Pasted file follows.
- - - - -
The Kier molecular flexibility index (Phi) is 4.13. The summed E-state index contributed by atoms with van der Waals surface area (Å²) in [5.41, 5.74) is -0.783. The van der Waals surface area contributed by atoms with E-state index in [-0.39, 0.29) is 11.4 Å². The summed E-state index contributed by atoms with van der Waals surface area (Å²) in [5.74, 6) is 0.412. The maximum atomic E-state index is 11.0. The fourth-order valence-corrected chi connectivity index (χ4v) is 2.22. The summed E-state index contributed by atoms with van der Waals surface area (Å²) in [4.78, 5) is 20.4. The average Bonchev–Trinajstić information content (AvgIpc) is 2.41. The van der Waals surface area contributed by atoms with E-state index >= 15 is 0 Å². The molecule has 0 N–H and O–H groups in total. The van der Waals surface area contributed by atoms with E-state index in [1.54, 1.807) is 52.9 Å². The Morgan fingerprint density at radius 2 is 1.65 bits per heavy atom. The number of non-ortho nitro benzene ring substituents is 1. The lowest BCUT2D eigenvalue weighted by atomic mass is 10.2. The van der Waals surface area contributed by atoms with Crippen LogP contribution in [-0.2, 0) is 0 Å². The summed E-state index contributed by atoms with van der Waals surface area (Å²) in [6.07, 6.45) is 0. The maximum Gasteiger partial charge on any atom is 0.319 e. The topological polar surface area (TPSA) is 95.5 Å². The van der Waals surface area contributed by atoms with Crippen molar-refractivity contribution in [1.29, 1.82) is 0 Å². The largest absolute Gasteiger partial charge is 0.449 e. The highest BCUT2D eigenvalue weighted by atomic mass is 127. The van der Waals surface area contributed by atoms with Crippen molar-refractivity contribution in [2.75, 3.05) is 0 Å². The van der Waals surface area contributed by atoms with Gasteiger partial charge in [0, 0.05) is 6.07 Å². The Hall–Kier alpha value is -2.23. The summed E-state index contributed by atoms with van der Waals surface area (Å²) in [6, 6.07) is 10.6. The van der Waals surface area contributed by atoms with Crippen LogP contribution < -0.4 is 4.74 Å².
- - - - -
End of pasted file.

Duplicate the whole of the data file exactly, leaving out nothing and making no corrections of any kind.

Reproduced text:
The Kier molecular flexibility index (Phi) is 4.13. The summed E-state index contributed by atoms with van der Waals surface area (Å²) in [5.41, 5.74) is -0.783. The van der Waals surface area contributed by atoms with E-state index in [-0.39, 0.29) is 11.4 Å². The summed E-state index contributed by atoms with van der Waals surface area (Å²) in [5.74, 6) is 0.412. The maximum atomic E-state index is 11.0. The fourth-order valence-corrected chi connectivity index (χ4v) is 2.22. The summed E-state index contributed by atoms with van der Waals surface area (Å²) in [4.78, 5) is 20.4. The average Bonchev–Trinajstić information content (AvgIpc) is 2.41. The van der Waals surface area contributed by atoms with E-state index >= 15 is 0 Å². The molecule has 0 N–H and O–H groups in total. The van der Waals surface area contributed by atoms with E-state index in [1.54, 1.807) is 52.9 Å². The Morgan fingerprint density at radius 2 is 1.65 bits per heavy atom. The number of non-ortho nitro benzene ring substituents is 1. The lowest BCUT2D eigenvalue weighted by atomic mass is 10.2. The van der Waals surface area contributed by atoms with Crippen LogP contribution in [-0.2, 0) is 0 Å². The summed E-state index contributed by atoms with van der Waals surface area (Å²) in [6.07, 6.45) is 0. The maximum Gasteiger partial charge on any atom is 0.319 e. The topological polar surface area (TPSA) is 95.5 Å². The van der Waals surface area contributed by atoms with Crippen molar-refractivity contribution in [1.29, 1.82) is 0 Å². The largest absolute Gasteiger partial charge is 0.449 e. The highest BCUT2D eigenvalue weighted by atomic mass is 127. The van der Waals surface area contributed by atoms with Crippen molar-refractivity contribution in [2.75, 3.05) is 0 Å². The van der Waals surface area contributed by atoms with Gasteiger partial charge in [0, 0.05) is 6.07 Å². The Hall–Kier alpha value is -2.23. The summed E-state index contributed by atoms with van der Waals surface area (Å²) in [6, 6.07) is 10.6. The van der Waals surface area contributed by atoms with Crippen LogP contribution < -0.4 is 4.74 Å².